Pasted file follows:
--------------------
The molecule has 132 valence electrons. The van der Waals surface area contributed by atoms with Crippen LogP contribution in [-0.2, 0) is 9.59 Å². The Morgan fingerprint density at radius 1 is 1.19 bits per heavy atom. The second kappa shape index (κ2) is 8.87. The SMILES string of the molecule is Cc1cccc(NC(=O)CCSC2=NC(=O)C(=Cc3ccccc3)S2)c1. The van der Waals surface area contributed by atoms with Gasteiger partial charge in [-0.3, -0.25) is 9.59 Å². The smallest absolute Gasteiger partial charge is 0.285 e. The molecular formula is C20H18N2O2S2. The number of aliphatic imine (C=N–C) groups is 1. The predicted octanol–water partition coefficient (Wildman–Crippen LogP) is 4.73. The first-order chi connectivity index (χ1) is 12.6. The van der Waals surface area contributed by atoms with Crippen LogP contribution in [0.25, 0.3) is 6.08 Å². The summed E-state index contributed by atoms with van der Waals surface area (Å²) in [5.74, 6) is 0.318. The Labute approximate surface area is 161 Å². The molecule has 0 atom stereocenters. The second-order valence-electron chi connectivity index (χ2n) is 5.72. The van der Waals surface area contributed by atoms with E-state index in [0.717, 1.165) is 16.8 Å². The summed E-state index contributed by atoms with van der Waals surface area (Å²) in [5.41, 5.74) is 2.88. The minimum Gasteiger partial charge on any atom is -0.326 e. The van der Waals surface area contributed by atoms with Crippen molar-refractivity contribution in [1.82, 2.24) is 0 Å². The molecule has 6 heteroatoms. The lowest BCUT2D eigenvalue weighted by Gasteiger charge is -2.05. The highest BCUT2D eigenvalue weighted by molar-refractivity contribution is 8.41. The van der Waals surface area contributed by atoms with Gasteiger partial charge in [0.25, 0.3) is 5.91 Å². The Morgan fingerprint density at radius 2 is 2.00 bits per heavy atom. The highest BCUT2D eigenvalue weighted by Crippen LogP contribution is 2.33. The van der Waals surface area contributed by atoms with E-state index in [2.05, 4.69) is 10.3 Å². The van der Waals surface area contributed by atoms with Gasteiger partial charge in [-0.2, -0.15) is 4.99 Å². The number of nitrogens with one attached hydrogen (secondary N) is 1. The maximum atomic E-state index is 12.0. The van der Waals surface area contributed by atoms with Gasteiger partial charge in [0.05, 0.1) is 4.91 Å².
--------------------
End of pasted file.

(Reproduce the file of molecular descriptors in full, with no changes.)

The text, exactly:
The molecule has 132 valence electrons. The van der Waals surface area contributed by atoms with Crippen LogP contribution in [-0.2, 0) is 9.59 Å². The Morgan fingerprint density at radius 1 is 1.19 bits per heavy atom. The second kappa shape index (κ2) is 8.87. The SMILES string of the molecule is Cc1cccc(NC(=O)CCSC2=NC(=O)C(=Cc3ccccc3)S2)c1. The van der Waals surface area contributed by atoms with Gasteiger partial charge in [-0.3, -0.25) is 9.59 Å². The smallest absolute Gasteiger partial charge is 0.285 e. The molecular formula is C20H18N2O2S2. The number of aliphatic imine (C=N–C) groups is 1. The predicted octanol–water partition coefficient (Wildman–Crippen LogP) is 4.73. The first-order chi connectivity index (χ1) is 12.6. The van der Waals surface area contributed by atoms with Crippen LogP contribution in [0.25, 0.3) is 6.08 Å². The summed E-state index contributed by atoms with van der Waals surface area (Å²) in [5.74, 6) is 0.318. The Labute approximate surface area is 161 Å². The molecule has 0 atom stereocenters. The second-order valence-electron chi connectivity index (χ2n) is 5.72. The van der Waals surface area contributed by atoms with E-state index in [0.717, 1.165) is 16.8 Å². The summed E-state index contributed by atoms with van der Waals surface area (Å²) in [5.41, 5.74) is 2.88. The minimum Gasteiger partial charge on any atom is -0.326 e. The van der Waals surface area contributed by atoms with Crippen molar-refractivity contribution in [1.82, 2.24) is 0 Å². The molecule has 6 heteroatoms. The lowest BCUT2D eigenvalue weighted by Gasteiger charge is -2.05. The highest BCUT2D eigenvalue weighted by molar-refractivity contribution is 8.41. The van der Waals surface area contributed by atoms with Gasteiger partial charge in [0.25, 0.3) is 5.91 Å². The Morgan fingerprint density at radius 2 is 2.00 bits per heavy atom. The highest BCUT2D eigenvalue weighted by Crippen LogP contribution is 2.33. The van der Waals surface area contributed by atoms with E-state index in [2.05, 4.69) is 10.3 Å². The van der Waals surface area contributed by atoms with Gasteiger partial charge in [-0.2, -0.15) is 4.99 Å². The number of nitrogens with one attached hydrogen (secondary N) is 1. The maximum atomic E-state index is 12.0. The van der Waals surface area contributed by atoms with Gasteiger partial charge in [0.05, 0.1) is 4.91 Å².